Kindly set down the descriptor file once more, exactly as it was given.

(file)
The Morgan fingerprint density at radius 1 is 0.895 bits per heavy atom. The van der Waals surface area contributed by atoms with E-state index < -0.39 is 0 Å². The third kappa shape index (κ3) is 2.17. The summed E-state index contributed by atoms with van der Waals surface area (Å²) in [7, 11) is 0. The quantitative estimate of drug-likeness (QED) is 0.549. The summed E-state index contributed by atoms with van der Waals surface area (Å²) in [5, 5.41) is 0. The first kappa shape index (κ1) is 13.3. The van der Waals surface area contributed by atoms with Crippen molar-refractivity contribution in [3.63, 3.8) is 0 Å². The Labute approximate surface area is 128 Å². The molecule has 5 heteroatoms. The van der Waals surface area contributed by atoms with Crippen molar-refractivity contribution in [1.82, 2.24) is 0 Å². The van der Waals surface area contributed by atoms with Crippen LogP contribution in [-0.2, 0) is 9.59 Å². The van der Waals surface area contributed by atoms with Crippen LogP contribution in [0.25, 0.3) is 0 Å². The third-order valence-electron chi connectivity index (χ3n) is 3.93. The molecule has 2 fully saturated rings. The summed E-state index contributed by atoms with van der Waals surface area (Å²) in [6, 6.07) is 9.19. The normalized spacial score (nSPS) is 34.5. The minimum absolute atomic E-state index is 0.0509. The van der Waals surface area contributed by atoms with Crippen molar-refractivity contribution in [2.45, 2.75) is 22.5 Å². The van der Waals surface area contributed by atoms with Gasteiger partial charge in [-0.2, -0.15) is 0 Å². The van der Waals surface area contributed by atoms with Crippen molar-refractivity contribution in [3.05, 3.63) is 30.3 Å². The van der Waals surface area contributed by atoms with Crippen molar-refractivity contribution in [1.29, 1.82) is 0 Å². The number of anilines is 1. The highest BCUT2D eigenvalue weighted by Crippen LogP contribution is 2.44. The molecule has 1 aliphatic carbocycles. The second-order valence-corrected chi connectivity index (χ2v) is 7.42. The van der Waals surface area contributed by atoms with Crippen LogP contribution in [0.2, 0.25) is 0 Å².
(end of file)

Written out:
The Morgan fingerprint density at radius 1 is 0.895 bits per heavy atom. The van der Waals surface area contributed by atoms with E-state index < -0.39 is 0 Å². The third kappa shape index (κ3) is 2.17. The summed E-state index contributed by atoms with van der Waals surface area (Å²) in [7, 11) is 0. The quantitative estimate of drug-likeness (QED) is 0.549. The summed E-state index contributed by atoms with van der Waals surface area (Å²) in [5, 5.41) is 0. The first kappa shape index (κ1) is 13.3. The van der Waals surface area contributed by atoms with Crippen molar-refractivity contribution in [3.63, 3.8) is 0 Å². The Labute approximate surface area is 128 Å². The molecule has 5 heteroatoms. The van der Waals surface area contributed by atoms with Crippen molar-refractivity contribution in [1.82, 2.24) is 0 Å². The van der Waals surface area contributed by atoms with Crippen LogP contribution in [-0.2, 0) is 9.59 Å². The van der Waals surface area contributed by atoms with Crippen LogP contribution in [0.25, 0.3) is 0 Å². The third-order valence-electron chi connectivity index (χ3n) is 3.93. The molecule has 2 fully saturated rings. The summed E-state index contributed by atoms with van der Waals surface area (Å²) in [6, 6.07) is 9.19. The normalized spacial score (nSPS) is 34.5. The minimum absolute atomic E-state index is 0.0509. The van der Waals surface area contributed by atoms with Crippen molar-refractivity contribution in [2.45, 2.75) is 22.5 Å². The van der Waals surface area contributed by atoms with Gasteiger partial charge in [-0.2, -0.15) is 0 Å². The van der Waals surface area contributed by atoms with Crippen molar-refractivity contribution in [3.05, 3.63) is 30.3 Å². The van der Waals surface area contributed by atoms with Crippen molar-refractivity contribution in [1.29, 1.82) is 0 Å². The number of anilines is 1. The highest BCUT2D eigenvalue weighted by Crippen LogP contribution is 2.44. The molecule has 1 aliphatic carbocycles. The second-order valence-corrected chi connectivity index (χ2v) is 7.42. The van der Waals surface area contributed by atoms with Crippen LogP contribution in [0.2, 0.25) is 0 Å².